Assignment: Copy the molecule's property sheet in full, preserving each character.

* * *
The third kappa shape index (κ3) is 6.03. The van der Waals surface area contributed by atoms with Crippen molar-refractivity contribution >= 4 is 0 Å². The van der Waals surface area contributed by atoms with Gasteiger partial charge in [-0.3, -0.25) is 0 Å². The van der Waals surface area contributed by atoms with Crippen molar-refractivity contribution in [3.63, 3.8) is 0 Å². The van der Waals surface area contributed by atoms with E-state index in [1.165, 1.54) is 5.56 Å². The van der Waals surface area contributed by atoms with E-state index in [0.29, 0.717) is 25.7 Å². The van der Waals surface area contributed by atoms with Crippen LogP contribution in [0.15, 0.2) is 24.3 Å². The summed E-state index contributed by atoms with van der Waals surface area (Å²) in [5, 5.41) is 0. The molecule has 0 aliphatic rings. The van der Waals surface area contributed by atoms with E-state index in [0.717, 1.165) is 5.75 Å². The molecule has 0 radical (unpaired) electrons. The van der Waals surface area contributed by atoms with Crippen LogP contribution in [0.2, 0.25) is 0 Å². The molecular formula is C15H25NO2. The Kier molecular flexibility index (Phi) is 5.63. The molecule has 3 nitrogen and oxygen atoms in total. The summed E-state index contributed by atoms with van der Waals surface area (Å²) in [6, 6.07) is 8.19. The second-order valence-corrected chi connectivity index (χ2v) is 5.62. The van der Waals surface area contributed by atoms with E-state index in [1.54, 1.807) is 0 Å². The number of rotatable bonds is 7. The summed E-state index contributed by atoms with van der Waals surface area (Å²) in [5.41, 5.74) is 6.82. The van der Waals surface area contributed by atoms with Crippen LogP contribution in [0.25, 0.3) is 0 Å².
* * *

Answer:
The third kappa shape index (κ3) is 6.03. The van der Waals surface area contributed by atoms with Crippen molar-refractivity contribution >= 4 is 0 Å². The van der Waals surface area contributed by atoms with Gasteiger partial charge in [-0.3, -0.25) is 0 Å². The van der Waals surface area contributed by atoms with Crippen molar-refractivity contribution in [3.63, 3.8) is 0 Å². The van der Waals surface area contributed by atoms with E-state index in [1.165, 1.54) is 5.56 Å². The van der Waals surface area contributed by atoms with E-state index in [0.29, 0.717) is 25.7 Å². The van der Waals surface area contributed by atoms with Crippen LogP contribution in [0.15, 0.2) is 24.3 Å². The summed E-state index contributed by atoms with van der Waals surface area (Å²) in [5, 5.41) is 0. The molecule has 0 aliphatic rings. The van der Waals surface area contributed by atoms with E-state index in [0.717, 1.165) is 5.75 Å². The molecule has 0 radical (unpaired) electrons. The van der Waals surface area contributed by atoms with Crippen LogP contribution in [0.2, 0.25) is 0 Å². The molecular formula is C15H25NO2. The Kier molecular flexibility index (Phi) is 5.63. The molecule has 3 nitrogen and oxygen atoms in total. The summed E-state index contributed by atoms with van der Waals surface area (Å²) in [6, 6.07) is 8.19. The second-order valence-corrected chi connectivity index (χ2v) is 5.62. The van der Waals surface area contributed by atoms with E-state index in [1.54, 1.807) is 0 Å². The number of rotatable bonds is 7. The summed E-state index contributed by atoms with van der Waals surface area (Å²) in [5.41, 5.74) is 6.82. The van der Waals surface area contributed by atoms with Crippen LogP contribution in [0.25, 0.3) is 0 Å².